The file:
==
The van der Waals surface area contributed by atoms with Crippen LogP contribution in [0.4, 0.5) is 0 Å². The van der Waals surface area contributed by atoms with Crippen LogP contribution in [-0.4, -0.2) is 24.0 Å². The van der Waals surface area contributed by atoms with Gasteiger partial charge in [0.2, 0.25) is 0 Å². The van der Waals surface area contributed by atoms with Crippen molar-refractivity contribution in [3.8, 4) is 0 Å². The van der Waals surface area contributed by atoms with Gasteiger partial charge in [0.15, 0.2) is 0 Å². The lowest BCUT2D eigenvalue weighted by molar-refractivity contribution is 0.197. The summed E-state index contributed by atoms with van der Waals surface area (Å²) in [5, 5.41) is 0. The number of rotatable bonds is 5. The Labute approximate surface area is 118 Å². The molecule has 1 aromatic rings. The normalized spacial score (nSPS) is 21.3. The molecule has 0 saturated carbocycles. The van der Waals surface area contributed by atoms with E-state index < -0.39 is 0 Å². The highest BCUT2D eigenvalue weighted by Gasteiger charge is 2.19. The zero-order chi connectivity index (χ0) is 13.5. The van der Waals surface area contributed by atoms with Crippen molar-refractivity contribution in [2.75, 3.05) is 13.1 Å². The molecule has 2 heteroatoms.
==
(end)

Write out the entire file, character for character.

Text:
The van der Waals surface area contributed by atoms with Crippen LogP contribution in [0.4, 0.5) is 0 Å². The van der Waals surface area contributed by atoms with Crippen LogP contribution in [-0.4, -0.2) is 24.0 Å². The van der Waals surface area contributed by atoms with Gasteiger partial charge in [0.2, 0.25) is 0 Å². The van der Waals surface area contributed by atoms with Crippen molar-refractivity contribution in [3.8, 4) is 0 Å². The van der Waals surface area contributed by atoms with Gasteiger partial charge in [0.15, 0.2) is 0 Å². The lowest BCUT2D eigenvalue weighted by molar-refractivity contribution is 0.197. The summed E-state index contributed by atoms with van der Waals surface area (Å²) in [5, 5.41) is 0. The number of rotatable bonds is 5. The Labute approximate surface area is 118 Å². The molecule has 1 aromatic rings. The normalized spacial score (nSPS) is 21.3. The molecule has 0 saturated carbocycles. The van der Waals surface area contributed by atoms with E-state index < -0.39 is 0 Å². The highest BCUT2D eigenvalue weighted by Gasteiger charge is 2.19. The zero-order chi connectivity index (χ0) is 13.5. The van der Waals surface area contributed by atoms with Crippen molar-refractivity contribution in [2.75, 3.05) is 13.1 Å². The molecule has 2 heteroatoms.